How To Find The AR Easter Egg In Apple's Event Invite

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How To Find The AR Easter Egg In Apple's Event Invite
September 9, 2020

Hidden in Tuesday’s invite to the September Apple event is a clue that might confirm rumors that this company will make a major push into augmented reality.

 

The graphic for the invite is an apple sketched out with blue swirls. iPhone and iPad users can put that design in motion, with it seemingly appearing in the real world.

 

How to see the AR in September Apple Event invite

To see the Easter Egg, go to the official Apple Events page on an iPhone or iPad.

 

Next, tap on the blue Apple graphic you see on that web page. (It’s underneath “Add to your calendar.”) That will launch the ARKit augmented-reality viewer built into iOS/iPadOS.

 

The Apple graphic will be virtually placed in the space behind your computer through the power of AR. And it’ll quickly  begin to move, with the curved lines swirling to form “9.15,” the date of Apple’s event.

 

Like any well-designed AR object, Apple’s graphic is 3D. Walk around it to see the logo from any side.

 

iPhone 12 is expected to embrace augmented reality

This AR Easter Egg isn’t really coming out of nowhere. Numerous but unconfirmed reports over the last few months indicate Apple is about to embrace augmented reality. It actually started the push by building a 3D scanner into the 2020 iPad Pro released this spring.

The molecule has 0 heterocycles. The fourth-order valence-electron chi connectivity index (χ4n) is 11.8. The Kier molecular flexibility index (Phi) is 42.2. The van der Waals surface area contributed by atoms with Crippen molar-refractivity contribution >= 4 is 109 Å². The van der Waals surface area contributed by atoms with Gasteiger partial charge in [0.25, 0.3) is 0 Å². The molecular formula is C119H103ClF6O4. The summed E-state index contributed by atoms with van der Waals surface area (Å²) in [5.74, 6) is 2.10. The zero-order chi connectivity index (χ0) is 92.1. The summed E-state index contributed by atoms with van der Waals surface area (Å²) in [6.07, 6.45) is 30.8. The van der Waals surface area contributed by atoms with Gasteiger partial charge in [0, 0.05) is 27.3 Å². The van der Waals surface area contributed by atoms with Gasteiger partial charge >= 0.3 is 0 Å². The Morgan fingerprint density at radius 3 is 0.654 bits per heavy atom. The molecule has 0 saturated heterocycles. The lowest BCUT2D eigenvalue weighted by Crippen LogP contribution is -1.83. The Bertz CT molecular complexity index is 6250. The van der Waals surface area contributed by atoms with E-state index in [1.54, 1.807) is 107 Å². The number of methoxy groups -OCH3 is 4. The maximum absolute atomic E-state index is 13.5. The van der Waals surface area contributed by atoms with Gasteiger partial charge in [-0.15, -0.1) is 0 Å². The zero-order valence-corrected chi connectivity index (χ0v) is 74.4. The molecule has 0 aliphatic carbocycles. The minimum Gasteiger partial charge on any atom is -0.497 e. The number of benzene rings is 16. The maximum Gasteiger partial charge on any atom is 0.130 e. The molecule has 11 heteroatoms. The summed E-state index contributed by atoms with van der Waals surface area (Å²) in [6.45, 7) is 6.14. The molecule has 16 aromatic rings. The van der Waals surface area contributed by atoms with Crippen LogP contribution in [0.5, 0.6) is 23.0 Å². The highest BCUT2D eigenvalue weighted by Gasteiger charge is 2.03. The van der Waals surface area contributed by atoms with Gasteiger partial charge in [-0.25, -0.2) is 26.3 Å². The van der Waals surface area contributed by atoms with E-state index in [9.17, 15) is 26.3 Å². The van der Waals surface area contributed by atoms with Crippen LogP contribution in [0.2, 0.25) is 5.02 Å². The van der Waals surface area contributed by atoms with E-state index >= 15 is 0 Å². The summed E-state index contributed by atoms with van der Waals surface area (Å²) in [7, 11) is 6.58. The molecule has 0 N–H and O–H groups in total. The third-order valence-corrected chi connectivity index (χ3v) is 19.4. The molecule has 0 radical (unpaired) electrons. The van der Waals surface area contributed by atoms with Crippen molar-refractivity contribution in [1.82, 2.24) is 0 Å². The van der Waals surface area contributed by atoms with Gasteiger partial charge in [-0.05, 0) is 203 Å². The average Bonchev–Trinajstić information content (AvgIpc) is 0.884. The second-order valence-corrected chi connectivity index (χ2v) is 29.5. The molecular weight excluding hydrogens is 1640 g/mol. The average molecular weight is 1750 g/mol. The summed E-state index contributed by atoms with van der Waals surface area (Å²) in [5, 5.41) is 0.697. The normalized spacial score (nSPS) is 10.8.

And the iPhone 12 is supposedly getting its own version of this lidar scanner. Along with an updated AR viewer application.

 

The fact that Apple put an AR Easter Egg in the invite to the September 15 event suggests that the iPhone 12 will be unveiled at that time. However, unconfirmed reports on Tuesday indicate that the Apple Watch Series 6 and iPad Air 4 are going to be the big announcements, with Apple holding back the iOS 14 handset until October.

 

To add further confusion, press invites include a tag line for the September Apple Event: Time Flies. That could be a reference to the new Apple Watch. Or it could be a pun about the lidar scanner in the iPhone 12, which is a type of time-of-flight sensor.

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